Within the living cell there are many very large proteins, yet they must be folded into very precise shapes or they will not function correctly. However, in the crowded environment of the cell, jostled by other compounds and objects, protein molecules would be hard pressed to fold correctly even occasionally. A review article on this topic tells us why this is so critical an issue. Incorrectly folded proteins can lead to serious human disease conditions for example such as neurodegeneration, type 2 diabetes, amyloidosis, cystic fibrosis, cancer and heart disease. To avoid this, quality control of protein folding and shape is achieved “by an integrated network of several hundred proteins, including most prominently, molecular chaperones and their regulators, which assist in de novo folding or refolding, and the ubiquitin-proteasome system (UPS) and autophagy system, which mediates the timely removal of irreversibly misfolded and aggregated proteins.” [F. Ulrich Hartl et al. 2011. Molecular chaperones in protein folding and proteostasis. Nature 475 PP. 324- 332].
Cells in all domains of life need elaborate chaperones to make sure that the proteins fold correctly. One of the most famous chaperon systems are the chaperonins, observed both in bacteria and eukaryotic cells. These molecular machines consist of a barrel-type structure with lids at each end. The unfolded protein chain enters the machine, the lid closes, and after it has folded in isolation, the protein exits at the opposite end of the barrel. Next a protein enters at that end, the lid closes, and after the protein folds, it exits at the opposite end. The need for such folding assistance is particularly important for eukaryotic cells. Thus, the commentators tell us: “we are only beginning to appreciate the extent to which many proteins depend on macromolecular assistance throughout their cellular lifetime to maintain or regain functionally active conformations.” Apparently, the number of proteins in a eukaryotic cell is particularly problematic “comprising a much greater number and diversity of proteins … these proteins constantly face numerous challenges to their folded states.” [p. 329]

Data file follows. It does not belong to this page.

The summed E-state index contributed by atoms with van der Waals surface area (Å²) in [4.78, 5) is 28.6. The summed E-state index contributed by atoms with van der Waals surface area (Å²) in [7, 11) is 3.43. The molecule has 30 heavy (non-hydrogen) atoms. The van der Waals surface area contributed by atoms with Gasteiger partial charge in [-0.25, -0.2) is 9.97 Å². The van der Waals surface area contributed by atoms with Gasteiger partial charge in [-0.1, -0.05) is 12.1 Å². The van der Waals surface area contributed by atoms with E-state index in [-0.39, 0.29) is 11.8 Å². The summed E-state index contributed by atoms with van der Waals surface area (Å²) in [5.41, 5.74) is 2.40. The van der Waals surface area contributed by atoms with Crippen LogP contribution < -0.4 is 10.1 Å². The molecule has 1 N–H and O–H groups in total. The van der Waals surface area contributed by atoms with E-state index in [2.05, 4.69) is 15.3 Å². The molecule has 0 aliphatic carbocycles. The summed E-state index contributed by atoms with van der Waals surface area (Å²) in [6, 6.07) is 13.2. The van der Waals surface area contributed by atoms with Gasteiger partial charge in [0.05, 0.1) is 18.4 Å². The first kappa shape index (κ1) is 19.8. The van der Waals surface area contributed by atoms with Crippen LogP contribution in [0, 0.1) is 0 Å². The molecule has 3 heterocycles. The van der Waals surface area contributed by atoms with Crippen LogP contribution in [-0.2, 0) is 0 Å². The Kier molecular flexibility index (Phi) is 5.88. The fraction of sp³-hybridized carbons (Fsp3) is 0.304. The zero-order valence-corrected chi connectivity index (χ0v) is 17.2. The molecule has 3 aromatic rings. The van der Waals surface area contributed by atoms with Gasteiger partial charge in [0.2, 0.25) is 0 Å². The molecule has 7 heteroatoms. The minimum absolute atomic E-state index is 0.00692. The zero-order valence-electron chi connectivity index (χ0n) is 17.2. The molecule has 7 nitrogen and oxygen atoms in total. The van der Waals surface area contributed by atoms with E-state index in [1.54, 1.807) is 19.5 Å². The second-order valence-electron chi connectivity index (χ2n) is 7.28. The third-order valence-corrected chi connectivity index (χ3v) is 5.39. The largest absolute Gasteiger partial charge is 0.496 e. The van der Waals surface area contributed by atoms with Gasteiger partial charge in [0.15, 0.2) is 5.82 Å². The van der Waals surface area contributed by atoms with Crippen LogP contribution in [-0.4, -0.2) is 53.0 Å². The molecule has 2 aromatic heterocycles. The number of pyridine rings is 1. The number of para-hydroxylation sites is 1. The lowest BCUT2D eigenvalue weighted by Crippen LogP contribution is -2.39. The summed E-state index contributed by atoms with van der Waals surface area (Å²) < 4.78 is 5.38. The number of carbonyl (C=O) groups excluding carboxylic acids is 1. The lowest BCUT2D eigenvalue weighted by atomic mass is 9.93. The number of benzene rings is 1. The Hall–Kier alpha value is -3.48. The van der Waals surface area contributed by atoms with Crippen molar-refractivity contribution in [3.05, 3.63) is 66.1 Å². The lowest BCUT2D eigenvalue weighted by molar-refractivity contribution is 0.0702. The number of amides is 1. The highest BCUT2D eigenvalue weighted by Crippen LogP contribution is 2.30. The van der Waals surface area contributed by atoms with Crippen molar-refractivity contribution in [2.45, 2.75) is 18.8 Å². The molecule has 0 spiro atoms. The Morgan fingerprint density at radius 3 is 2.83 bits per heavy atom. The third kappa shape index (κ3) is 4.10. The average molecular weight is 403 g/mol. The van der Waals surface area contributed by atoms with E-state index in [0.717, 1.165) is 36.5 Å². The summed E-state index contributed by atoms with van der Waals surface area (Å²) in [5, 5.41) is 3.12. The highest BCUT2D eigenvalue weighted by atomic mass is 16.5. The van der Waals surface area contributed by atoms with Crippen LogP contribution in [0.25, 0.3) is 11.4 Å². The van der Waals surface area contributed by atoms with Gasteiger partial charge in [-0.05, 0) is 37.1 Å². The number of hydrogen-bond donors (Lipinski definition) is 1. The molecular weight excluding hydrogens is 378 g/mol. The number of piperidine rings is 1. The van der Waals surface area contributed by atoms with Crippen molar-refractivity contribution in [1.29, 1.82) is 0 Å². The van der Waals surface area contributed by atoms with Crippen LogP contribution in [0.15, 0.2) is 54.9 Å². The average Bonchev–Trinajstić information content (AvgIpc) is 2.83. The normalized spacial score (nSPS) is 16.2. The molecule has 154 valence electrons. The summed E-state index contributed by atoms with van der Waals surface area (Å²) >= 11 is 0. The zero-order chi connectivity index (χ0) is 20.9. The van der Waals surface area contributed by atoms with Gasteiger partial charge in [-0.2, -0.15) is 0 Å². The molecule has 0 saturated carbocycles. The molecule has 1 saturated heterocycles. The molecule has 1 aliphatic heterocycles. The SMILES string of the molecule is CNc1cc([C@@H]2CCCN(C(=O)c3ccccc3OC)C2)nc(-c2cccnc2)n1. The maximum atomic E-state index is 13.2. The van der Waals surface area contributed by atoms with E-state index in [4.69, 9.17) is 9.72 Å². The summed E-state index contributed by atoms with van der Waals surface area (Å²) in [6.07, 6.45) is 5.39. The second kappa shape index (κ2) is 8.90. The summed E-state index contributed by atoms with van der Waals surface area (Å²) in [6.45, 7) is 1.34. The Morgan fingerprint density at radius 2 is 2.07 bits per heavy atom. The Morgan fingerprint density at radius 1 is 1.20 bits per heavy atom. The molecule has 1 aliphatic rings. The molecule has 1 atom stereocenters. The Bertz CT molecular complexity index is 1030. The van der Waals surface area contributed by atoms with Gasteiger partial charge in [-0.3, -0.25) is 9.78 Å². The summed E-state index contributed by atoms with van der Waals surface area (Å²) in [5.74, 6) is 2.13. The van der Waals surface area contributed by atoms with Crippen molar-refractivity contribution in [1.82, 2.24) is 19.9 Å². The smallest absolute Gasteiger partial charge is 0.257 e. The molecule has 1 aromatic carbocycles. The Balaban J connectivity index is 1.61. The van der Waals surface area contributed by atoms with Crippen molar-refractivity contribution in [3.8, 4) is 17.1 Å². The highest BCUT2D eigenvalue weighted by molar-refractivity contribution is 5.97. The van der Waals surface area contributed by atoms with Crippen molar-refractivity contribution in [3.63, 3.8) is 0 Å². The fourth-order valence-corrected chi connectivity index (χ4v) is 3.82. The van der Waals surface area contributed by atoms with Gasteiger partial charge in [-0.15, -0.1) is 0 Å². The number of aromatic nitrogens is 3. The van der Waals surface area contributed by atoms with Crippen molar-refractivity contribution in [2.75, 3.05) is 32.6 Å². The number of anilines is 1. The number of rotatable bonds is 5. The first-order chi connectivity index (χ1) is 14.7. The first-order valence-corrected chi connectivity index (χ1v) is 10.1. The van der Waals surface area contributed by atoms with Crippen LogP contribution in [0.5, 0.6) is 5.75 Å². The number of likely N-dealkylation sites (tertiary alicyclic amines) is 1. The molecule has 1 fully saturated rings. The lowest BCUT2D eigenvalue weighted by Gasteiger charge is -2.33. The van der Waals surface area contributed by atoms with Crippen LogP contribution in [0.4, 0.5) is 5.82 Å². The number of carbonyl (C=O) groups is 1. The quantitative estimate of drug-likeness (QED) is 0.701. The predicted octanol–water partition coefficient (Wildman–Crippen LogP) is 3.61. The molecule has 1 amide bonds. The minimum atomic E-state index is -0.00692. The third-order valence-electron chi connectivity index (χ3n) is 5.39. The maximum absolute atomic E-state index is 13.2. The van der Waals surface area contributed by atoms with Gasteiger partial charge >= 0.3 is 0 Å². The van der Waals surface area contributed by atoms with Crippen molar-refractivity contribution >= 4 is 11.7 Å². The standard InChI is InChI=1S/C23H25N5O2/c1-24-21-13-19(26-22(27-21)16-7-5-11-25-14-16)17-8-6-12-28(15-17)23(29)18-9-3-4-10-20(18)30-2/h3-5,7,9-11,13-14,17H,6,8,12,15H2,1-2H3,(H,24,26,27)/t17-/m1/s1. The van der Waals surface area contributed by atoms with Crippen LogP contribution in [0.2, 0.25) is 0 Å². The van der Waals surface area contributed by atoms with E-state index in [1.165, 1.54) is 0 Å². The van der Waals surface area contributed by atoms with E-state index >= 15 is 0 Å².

This situation raises a chicken-and-the egg issue. Which came first, the elaborate proteins necessary for the cell to function, or the complex protein machines required to fold these large proteins? Hartl et al. declare that the chaperones must have come early in cell evolution: “It seems likely, therefore, that the fundamental requirement for molecular chaperones arose very early during the evolution of densely crowded cells, owing to the need to minimize protein aggregation during folding and maintain proteins in soluble yet conformationally dynamic states.” [p. 324]
This system, that supposedly arose early in cell evolution, includes about 800 proteins involving about 200 chaperones and co-chaperones and about 600 UPS (waste disposal proteins) in human cells alone. [p. 329]. One has to be very credulous indeed to believe that such an elaborate system could arise spontaneously at the same time that most of the cell structure was supposedly developing! Obviously, these elaborately structured chaperones had to be present from the start. The more we learn about the living cell, the more apparent it becomes that God designed cells and whole organisms to function from the beginning.
On the evolution of chaperones and cochaperones and the expansion of proteomes across the Tree of Life Mathieu E. Rebeaud et al. 2021. Proceedings of the National Academy of Sciences. 118 pp. 1-10.